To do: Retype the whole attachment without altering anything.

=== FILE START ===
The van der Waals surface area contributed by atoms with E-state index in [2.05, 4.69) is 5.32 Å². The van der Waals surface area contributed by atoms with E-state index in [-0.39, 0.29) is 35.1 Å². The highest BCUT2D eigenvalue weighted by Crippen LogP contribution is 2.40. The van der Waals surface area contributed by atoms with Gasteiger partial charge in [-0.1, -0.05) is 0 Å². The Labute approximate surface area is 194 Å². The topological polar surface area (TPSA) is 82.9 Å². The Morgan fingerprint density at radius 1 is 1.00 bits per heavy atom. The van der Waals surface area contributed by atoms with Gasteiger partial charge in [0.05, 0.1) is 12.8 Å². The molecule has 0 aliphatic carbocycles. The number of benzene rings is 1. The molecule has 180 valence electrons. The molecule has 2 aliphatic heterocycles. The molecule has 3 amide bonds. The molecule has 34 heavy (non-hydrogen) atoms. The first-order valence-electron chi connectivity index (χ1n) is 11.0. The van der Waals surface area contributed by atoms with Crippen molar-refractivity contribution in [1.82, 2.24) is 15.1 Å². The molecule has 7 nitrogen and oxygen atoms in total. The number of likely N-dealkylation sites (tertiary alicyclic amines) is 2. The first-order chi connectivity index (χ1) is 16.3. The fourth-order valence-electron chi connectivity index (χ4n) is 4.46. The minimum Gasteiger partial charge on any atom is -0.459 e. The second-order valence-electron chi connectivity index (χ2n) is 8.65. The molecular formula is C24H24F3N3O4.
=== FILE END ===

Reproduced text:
The van der Waals surface area contributed by atoms with E-state index in [2.05, 4.69) is 5.32 Å². The van der Waals surface area contributed by atoms with E-state index in [-0.39, 0.29) is 35.1 Å². The highest BCUT2D eigenvalue weighted by Crippen LogP contribution is 2.40. The van der Waals surface area contributed by atoms with Gasteiger partial charge in [-0.1, -0.05) is 0 Å². The Labute approximate surface area is 194 Å². The topological polar surface area (TPSA) is 82.9 Å². The Morgan fingerprint density at radius 1 is 1.00 bits per heavy atom. The van der Waals surface area contributed by atoms with Gasteiger partial charge in [0.05, 0.1) is 12.8 Å². The molecule has 0 aliphatic carbocycles. The number of benzene rings is 1. The molecule has 180 valence electrons. The molecule has 2 aliphatic heterocycles. The molecule has 3 amide bonds. The molecule has 34 heavy (non-hydrogen) atoms. The first-order valence-electron chi connectivity index (χ1n) is 11.0. The van der Waals surface area contributed by atoms with Crippen molar-refractivity contribution in [1.82, 2.24) is 15.1 Å². The molecule has 7 nitrogen and oxygen atoms in total. The number of likely N-dealkylation sites (tertiary alicyclic amines) is 2. The first-order chi connectivity index (χ1) is 16.3. The fourth-order valence-electron chi connectivity index (χ4n) is 4.46. The minimum Gasteiger partial charge on any atom is -0.459 e. The second-order valence-electron chi connectivity index (χ2n) is 8.65. The molecular formula is C24H24F3N3O4.